For most, the holiday season is brutal. Sure, you enjoy valuable time with beloved family and friends, you gobble up delicious treats you almost never eat, and you gain the pleasure of offering and receiving special gifts. Yet, after December 31, you have to go right back to real life — and often, the transition hurts.
This year, you can use this holiday recovery plan to get back on your feet — physically, financially, and emotionally — without any aches or pains.
No one ― really, no one ― will deny that Christmas is expensive. In 2014, the average family with kids spent more than $870 on gifts alone, though that number can increase by as much as $500 depending on location or annual income. Additionally, that figure fails to include other major expenses during the holidays, including grocery bills, the costs of travel, and unpaid vacation days, which can drain $500 more from already empty bank accounts. Many American families wrack up incredible amounts of holiday credit debt in an attempt to make their holidays happy.
Thankfully, you don’t have to spend the 11 months before the next holiday season paying down your debt ― as long as you practice smart spending in the first few weeks of the New Year. First, if your debt is unusually high, you should consider transferring it to low-interest cards that make paying debt faster easier. Meanwhile, you can get a head start on spring cleaning by purging your closets of unused items and selling them; this provides extra income and extra space for your new toys. Finally, set aside your credit cards for a while and enjoy free or low-cost activities while your wallet recovers. For example, you can:
- Rent books and movies from the library instead of bookstores and paid services
- Prepare meals ahead of time instead of eating out for lunch and dinner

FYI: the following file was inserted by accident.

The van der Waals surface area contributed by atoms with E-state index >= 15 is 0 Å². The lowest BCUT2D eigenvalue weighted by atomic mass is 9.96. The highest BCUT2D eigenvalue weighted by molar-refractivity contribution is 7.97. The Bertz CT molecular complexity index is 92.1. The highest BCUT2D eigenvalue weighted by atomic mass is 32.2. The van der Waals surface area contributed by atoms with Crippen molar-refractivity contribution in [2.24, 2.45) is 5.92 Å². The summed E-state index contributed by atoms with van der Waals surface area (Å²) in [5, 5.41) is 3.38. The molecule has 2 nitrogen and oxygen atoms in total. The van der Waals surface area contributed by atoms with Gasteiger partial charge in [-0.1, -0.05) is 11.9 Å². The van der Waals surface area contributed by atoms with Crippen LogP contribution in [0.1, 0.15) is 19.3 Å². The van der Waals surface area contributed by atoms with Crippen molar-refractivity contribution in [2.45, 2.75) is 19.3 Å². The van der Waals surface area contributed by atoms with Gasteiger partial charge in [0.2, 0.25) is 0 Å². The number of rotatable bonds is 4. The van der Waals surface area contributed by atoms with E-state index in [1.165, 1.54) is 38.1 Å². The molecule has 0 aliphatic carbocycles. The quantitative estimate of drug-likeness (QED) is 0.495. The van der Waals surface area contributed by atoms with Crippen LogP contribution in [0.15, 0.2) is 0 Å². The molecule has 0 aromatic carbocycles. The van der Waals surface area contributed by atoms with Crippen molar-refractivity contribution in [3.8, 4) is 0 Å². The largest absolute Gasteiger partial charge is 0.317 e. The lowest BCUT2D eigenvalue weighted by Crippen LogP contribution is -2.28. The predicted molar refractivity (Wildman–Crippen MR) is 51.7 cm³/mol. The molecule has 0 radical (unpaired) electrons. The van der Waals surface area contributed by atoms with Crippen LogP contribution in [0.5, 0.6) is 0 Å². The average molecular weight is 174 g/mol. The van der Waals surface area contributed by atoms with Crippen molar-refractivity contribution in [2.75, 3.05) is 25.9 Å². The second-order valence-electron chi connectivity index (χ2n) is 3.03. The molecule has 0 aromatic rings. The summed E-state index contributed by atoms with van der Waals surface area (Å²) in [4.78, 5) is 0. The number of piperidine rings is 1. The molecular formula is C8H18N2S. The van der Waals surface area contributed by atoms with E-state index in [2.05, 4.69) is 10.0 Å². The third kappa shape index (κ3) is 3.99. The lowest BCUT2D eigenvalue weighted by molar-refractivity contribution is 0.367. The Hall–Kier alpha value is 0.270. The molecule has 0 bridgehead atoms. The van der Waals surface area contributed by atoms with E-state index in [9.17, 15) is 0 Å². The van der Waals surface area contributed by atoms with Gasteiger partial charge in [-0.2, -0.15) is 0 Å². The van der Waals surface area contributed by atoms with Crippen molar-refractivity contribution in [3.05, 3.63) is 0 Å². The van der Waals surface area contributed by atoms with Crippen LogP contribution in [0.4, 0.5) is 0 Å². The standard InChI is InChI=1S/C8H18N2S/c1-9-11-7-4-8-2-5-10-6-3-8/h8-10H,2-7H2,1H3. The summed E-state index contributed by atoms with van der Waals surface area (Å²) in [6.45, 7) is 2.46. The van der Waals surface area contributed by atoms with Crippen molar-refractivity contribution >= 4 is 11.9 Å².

- Host casual get-togethers with cheap entertainment, like board games
Celebration is central to the holiday season, and celebration means feasting. Unfortunately, the line between festive indulgence and gluttony is thin, and even before New Year’s Day, many people are feeling the strain of their belt buckles. Worse, after a week or two of enjoying decadent sweet and fatty treats, it can be difficult to break the cycle and return to more moderate eating habits ― despite the ever-increasing bloat around your midsection.
Thankfully, it is never too late to return to a healthy lifestyle. Beginning January 1 (or as soon as you can) you can put your waistline worries to rest with a dedicated fitness plan. First, you should try to detoxify your body with plenty of hydrating beverages like water and tea. You should stay away from the Christmas cookie tins and opt for natural, whole foods like fruits and vegetables for every meal. Sleep is essential to weight loss, and keeping your stress low will help you shed fat and gain muscle faster.
Finally, you must return to the gym ― no matter how hard it is to reach your sneakers ― and get active. Though at first you may feel slower and weaker after your holiday break, your body will eventually regain the strength and stamina you need for a healthy lifestyle.
The most insidious consequence of the holidays ― the one that can prevent effective saving and spending as well as contribute to winter weight gain ― is one that many people rarely recognize: depression.
During the season, most people enjoy unprecedented numbers of parties, relaxed restrictions on revelry like food and drink, and near-constant connection with friends and family, but come January 2, it all abruptly ends. The empty schedule for the coming weeks, especially compared to the fun and festivities of the previous month, usually causes a post-holiday crash, during which your attitude takes a turn for the worse. The minor depression you experience when the holidays conclude make returning to reality (and making smart decisions regarding finances and fitness) remarkably difficult.
Some experts claim that the best remedy for the post-holiday blues is a daring New Year’s resolution, like “learn another language” or “change career paths.” You might also consider planning a few small parties with close friends to remind yourself that you still have a social life after the holidays end. No matter how you treat your depression, you should stay flexible and allow yourself some time to ease happily into regular, non-holiday life.